AND CALVINISTIC BODIES.

Both Assemblies upon hearing the reports of Dr. Fisher and Dr. Musgrave, touching the causes of failure to obtain another meeting of the Joint Committee of New and Old School, and United Presbyterians, in order to negotiate an organic union between the three bodies, adopted the following resolutions:

" Resolved, That, rejoicing in the immediate re-union of the two Presbyterian bodies, so long separated, we would gladly hail a Pan-Presbyterian Union, embracing all branches of the Presbyterian family, holding to the same confession of faith and form of government.

Resolved, That until such desirable union shall be accomplished, we will gladly welcome to our church connection all congregations, pastors, and members who embrace the doctrines of the confession.

" Resolved, That all uniting with us may freely enjoy the privilege of using such songs of praise to Almighty God as their conscience may dictate; as, indeed, is already allowed to, and variously enjoyed in, and by the several congregations now in our communion.”

It having become manifest, however, that the second and third of these resolutions were injuriously misconstrued, they were afterward reconsidered, and wisely stricken out, in both bodies.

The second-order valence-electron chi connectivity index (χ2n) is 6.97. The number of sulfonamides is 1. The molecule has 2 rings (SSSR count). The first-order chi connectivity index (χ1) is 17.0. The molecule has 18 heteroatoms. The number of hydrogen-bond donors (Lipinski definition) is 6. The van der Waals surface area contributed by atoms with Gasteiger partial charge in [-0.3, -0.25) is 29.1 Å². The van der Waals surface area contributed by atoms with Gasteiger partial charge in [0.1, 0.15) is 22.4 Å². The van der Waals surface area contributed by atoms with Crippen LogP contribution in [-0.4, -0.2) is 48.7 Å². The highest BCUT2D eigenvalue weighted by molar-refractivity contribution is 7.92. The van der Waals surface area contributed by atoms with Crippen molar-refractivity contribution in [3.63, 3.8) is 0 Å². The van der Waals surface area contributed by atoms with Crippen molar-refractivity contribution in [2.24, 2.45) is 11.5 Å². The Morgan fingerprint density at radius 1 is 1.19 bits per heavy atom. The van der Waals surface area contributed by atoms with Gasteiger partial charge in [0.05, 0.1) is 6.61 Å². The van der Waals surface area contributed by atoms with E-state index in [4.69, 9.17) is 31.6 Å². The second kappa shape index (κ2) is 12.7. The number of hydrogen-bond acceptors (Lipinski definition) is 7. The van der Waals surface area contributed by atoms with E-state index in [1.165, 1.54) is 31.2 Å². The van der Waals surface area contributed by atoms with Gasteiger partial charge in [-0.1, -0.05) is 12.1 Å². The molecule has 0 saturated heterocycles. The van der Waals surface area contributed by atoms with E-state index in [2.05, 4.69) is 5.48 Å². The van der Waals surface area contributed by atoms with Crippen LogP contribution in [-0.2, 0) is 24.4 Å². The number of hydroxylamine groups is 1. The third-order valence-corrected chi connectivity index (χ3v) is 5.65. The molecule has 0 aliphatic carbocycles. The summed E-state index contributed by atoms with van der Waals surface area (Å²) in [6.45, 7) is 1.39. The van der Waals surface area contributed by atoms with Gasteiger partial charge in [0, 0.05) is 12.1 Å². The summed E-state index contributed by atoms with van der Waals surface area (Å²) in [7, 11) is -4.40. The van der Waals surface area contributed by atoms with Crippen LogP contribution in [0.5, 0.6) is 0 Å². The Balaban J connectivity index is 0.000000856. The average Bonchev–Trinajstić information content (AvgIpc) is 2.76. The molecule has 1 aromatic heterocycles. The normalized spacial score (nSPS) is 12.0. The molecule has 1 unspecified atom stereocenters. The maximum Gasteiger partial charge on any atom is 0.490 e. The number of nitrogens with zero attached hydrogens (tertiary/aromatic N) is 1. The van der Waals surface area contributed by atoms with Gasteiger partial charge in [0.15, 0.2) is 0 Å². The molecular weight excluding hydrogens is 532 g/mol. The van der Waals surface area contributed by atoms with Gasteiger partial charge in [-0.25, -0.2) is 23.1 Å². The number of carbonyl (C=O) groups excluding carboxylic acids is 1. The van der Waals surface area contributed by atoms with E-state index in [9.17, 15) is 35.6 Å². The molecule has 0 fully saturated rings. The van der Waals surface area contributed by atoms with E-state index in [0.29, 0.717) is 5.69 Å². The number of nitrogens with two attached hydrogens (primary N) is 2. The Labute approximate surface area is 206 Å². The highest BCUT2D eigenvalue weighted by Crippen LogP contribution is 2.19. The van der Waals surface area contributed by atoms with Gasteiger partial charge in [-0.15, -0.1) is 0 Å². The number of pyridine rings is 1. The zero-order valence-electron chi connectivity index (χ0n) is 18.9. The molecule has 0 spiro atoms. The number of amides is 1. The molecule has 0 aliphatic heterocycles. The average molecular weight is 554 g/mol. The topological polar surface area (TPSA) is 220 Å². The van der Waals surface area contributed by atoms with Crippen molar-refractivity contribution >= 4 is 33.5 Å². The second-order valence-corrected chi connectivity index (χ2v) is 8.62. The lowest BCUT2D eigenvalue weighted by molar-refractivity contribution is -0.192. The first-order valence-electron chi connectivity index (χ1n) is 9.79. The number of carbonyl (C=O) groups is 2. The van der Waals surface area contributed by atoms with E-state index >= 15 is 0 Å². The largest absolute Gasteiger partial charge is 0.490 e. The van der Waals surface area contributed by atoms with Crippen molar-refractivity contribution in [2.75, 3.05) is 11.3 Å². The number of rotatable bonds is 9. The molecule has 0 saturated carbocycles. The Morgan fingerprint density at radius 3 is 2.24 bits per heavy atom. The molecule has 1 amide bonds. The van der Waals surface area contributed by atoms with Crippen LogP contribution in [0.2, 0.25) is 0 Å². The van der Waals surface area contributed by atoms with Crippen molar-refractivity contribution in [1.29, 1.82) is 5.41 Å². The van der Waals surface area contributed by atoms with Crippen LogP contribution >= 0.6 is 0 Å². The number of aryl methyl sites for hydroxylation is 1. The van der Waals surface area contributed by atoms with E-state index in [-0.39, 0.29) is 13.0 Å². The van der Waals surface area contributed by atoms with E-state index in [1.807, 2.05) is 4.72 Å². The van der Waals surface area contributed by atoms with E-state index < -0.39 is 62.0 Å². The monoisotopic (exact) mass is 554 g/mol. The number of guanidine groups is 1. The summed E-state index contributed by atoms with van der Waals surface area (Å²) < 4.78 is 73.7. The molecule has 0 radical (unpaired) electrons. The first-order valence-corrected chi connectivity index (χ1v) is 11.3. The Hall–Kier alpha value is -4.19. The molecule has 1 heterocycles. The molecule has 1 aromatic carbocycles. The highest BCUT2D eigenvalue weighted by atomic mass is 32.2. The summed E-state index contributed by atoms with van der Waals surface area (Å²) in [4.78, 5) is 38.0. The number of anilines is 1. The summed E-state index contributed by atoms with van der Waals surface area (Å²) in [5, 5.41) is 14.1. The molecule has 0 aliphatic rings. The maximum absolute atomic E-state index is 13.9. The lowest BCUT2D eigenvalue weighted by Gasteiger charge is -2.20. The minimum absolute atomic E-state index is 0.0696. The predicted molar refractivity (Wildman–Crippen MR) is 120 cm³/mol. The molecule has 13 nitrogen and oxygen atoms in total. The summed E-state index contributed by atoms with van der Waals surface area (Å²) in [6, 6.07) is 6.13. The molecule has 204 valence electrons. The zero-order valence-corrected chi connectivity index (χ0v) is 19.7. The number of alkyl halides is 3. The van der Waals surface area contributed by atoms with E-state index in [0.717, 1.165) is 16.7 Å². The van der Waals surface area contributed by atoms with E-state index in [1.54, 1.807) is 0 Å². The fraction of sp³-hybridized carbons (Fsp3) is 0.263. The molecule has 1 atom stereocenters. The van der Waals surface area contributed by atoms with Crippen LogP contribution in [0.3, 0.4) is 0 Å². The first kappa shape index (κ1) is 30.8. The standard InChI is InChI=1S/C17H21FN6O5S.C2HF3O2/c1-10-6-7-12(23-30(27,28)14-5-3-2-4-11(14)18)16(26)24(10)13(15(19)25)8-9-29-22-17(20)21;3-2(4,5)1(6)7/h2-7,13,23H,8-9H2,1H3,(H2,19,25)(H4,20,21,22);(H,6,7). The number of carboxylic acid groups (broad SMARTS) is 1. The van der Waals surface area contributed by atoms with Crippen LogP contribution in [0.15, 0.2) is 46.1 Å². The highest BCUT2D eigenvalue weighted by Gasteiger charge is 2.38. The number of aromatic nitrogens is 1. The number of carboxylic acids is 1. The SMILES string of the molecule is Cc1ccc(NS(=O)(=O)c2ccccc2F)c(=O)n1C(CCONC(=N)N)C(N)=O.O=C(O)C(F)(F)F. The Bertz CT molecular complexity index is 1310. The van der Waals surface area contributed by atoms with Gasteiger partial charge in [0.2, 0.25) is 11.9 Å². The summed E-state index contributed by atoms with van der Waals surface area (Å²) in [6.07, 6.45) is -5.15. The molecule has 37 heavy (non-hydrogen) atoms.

Upon a memorial from the Synod of St. Paul asking our Assembly to send delegates to the Assembly of the Welsh Calvinistic Methodist Church in this country, the Rev. Mr. Roberts moved that this Assembly send two delegates--one minister and one elder—to the next General Assembly of the Welsh Calvinistic Methodist Church.

The motion was adopted, and the Rev. W. C. Roberts and Ruling Elder Mahlon Mulford were appointed said delegates.

HEIDELBERG CATECHISM.

Rev. Dr. Knox-As this is a time of union, I ask leave to present the following paper :

"Whereas, The Heidelberg Catechism 'unquestionably states and defends the doctrines of God's word, beld by our own in common with the other reformed churches, and inasmuch as the Reformed (late Dutch) Church has, by an act of its General Synod, formally placed the Shorter Catechism of the Westminster Assembly by the side of this, its own standard, allowing its churches to make use of either one at their option; therefore